Centre for Bioengineering
Building the gut microbiome
|Start: 01-11-2023 / End: 31-10-2028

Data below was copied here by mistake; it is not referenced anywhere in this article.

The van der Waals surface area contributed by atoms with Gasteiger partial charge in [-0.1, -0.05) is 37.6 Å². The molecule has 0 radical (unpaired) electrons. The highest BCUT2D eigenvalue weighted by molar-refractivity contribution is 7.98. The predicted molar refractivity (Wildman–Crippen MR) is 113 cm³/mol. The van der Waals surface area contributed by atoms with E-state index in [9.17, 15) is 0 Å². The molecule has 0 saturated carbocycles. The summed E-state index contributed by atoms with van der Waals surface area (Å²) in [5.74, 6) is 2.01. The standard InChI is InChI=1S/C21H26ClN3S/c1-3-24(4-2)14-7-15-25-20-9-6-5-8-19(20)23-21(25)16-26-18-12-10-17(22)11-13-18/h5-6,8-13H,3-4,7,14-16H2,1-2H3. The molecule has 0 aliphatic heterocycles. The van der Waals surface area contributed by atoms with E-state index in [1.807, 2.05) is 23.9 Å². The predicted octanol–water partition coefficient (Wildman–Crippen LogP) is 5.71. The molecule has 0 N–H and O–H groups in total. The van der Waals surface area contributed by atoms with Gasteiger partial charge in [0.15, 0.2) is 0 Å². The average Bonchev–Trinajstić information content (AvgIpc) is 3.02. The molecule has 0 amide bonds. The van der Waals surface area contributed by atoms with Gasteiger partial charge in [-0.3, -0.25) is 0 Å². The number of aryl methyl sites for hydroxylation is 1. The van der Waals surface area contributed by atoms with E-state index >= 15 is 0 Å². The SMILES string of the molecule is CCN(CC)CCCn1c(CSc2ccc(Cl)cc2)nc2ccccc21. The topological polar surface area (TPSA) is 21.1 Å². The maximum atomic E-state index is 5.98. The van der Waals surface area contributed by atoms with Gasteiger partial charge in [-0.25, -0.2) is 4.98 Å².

Bacteria hugely impact many aspects of our lives, including health, agriculture, industry, water treatment services, and the climate. Often, they live together in densely packed communities, where they can strongly interact with each other. In particular, the 'bacterial communities' living in our digestive tract are now known to be essential for our health and well-being, such as protecting us from harmful bacteria, improving our nutrition, and training our immune systems. Critically, changes in the community composition and structure can lead to chronic and life-threatening diseases. Therefore, we must understand how these bacteria interact with each other and ourselves if we want to unlock further health benefits available to us. However, it is extremely difficult to study and understand these bacterial communities, especially at the tiny scales at which they naturally occur. New methods are urgently needed to build simplified bacterial communities and their hosts, capturing the complex arrangements and interactions of different bacteria found within us. My goal is to build new tractable models - using 3D printing and flow systems - to study how the composition and structure of the community and the host determine how bacterial communities persist over time, and importantly, if they thrive or perish. I have chosen to work in this research area because I believe I can vastly improve our understanding of the link between the host, community structure, and community function by building simplified microbiome models. Importantly, the technologies and understanding I develop throughout this proposal will not only benefit human microbiome research, but microbial communities found throughout the environment.